The GAFAMs, and now their Chinese counterparts, are already living off the computer exploitation of our personal data. The AI will increase their grip even more. The possible flaws in AI applications are legion and cybersecurity has great days ahead of it. Other vulnerabilities await us, such as the transition from 'fake news' to mass manipulation. However, a new era is inevitably opening up: there will be a 'before' and an 'after'. This is why the continent of the Enlightenment must wake up. It must become an actor that imprints its specificity and ethics, and thus avoid AI becoming a real Pandora's box.
Didier Schmitt, Former member of the Bureau of European Policy Advisers (BEPA)".
There is a French ecosystem with actors who are asking themselves the question of the framework to be given to AI and the limits to be set. France can emerge as a third way which would be centred on ethics.
In January 2017, at the end of his term of office, François Hollande launched the FranceAI initiative with the former Secretary of State for Digital and Innovation, Axelle Lemaire, and Thierry Mandon, former Secretary of State for Higher Education and Research. A report with strategic recommendations was submitted to the government on 21 March 2017.
Edouard Philippe's policy statement of 4 July 2017 made artificial intelligence one of the priorities of the Macron government, with three key commitments:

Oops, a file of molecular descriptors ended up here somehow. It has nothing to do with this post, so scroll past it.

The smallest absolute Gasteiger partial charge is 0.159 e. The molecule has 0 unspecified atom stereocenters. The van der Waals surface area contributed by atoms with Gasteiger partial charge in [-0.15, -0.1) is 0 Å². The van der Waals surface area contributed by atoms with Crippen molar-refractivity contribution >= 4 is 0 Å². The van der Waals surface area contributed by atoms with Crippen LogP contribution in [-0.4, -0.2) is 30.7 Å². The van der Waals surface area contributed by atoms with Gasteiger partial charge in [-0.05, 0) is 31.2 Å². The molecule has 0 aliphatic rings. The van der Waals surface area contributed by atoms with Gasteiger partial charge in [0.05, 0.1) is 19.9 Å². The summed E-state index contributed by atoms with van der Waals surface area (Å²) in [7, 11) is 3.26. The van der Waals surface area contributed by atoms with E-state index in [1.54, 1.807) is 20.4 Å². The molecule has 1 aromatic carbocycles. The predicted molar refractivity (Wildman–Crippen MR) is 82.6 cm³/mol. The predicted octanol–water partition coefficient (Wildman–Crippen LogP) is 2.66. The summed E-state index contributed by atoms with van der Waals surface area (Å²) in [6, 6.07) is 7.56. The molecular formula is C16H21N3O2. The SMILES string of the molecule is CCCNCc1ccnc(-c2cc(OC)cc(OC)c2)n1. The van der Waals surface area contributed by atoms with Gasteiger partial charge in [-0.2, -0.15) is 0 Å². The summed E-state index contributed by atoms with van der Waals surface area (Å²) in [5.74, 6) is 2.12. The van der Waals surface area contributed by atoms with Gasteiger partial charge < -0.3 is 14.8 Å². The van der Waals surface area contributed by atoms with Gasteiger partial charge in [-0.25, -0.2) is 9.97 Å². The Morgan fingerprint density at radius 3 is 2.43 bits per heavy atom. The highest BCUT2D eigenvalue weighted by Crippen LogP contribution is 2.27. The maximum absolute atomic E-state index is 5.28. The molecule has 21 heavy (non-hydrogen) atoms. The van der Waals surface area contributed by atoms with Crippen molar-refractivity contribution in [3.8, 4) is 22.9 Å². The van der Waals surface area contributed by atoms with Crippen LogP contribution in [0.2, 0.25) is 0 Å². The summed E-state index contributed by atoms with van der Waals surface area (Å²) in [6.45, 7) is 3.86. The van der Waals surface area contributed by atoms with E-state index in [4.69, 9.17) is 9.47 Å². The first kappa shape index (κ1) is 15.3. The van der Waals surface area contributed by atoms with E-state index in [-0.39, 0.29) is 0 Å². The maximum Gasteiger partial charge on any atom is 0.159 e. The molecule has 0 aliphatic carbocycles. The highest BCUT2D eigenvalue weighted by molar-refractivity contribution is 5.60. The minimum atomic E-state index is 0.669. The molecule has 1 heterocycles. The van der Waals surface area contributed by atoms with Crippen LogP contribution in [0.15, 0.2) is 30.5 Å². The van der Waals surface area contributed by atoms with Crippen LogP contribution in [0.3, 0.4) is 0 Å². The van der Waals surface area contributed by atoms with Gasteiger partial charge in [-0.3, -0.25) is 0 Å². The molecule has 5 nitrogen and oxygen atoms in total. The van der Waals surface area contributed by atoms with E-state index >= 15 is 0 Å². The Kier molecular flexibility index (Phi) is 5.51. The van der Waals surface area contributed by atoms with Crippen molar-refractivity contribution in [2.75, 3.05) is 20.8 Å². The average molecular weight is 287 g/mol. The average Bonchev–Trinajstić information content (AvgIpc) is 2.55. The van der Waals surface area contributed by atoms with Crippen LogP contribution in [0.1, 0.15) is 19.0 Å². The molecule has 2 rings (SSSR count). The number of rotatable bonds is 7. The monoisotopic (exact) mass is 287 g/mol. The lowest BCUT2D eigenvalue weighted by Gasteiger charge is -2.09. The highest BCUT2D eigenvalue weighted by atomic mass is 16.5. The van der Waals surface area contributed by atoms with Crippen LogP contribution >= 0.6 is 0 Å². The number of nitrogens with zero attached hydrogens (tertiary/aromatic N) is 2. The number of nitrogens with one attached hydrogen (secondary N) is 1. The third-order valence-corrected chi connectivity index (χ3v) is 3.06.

1. Leveraging our talents :
- Establishment of a national programme for AI coordinated by Inria, in the form of institutes throughout the territory.
- Doubling the number of students trained in AI.
- Fluidification of public/private exchanges: a researcher will be able to divide his working time.
- Investment of €1.5 billion for the development of AI.
2. Gathering our strength:
- Open up centralized databases to allow players in each sector to use them to innovate.
- This policy of openness must respect the user's privacy and be accompanied by a European framework for the protection of personal data.
3. Establishing an ethical framework :
- Transparency of algorithms.
- Creation of an international group of experts on AI to organize independent global expertise.
- Create education programs that put transparency and fairness at the heart of training.

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International players are investing in AI in France. After Google and Facebook, the Samsung group and IBM announced massive investments in France at the end of March 2018.
Samsung will establish its 3rd largest AI research center in the world in Paris or Saclay.
IBM will recruit 400 AI experts in France within two years. Some of these engineers, developers, researchers and data scientists will be based at the Paris-Saclay science and technology centre.
Technology with the values of France is technology by man and for man. To develop artificial intelligence in accordance with these values, IBM will create 400 new jobs in France.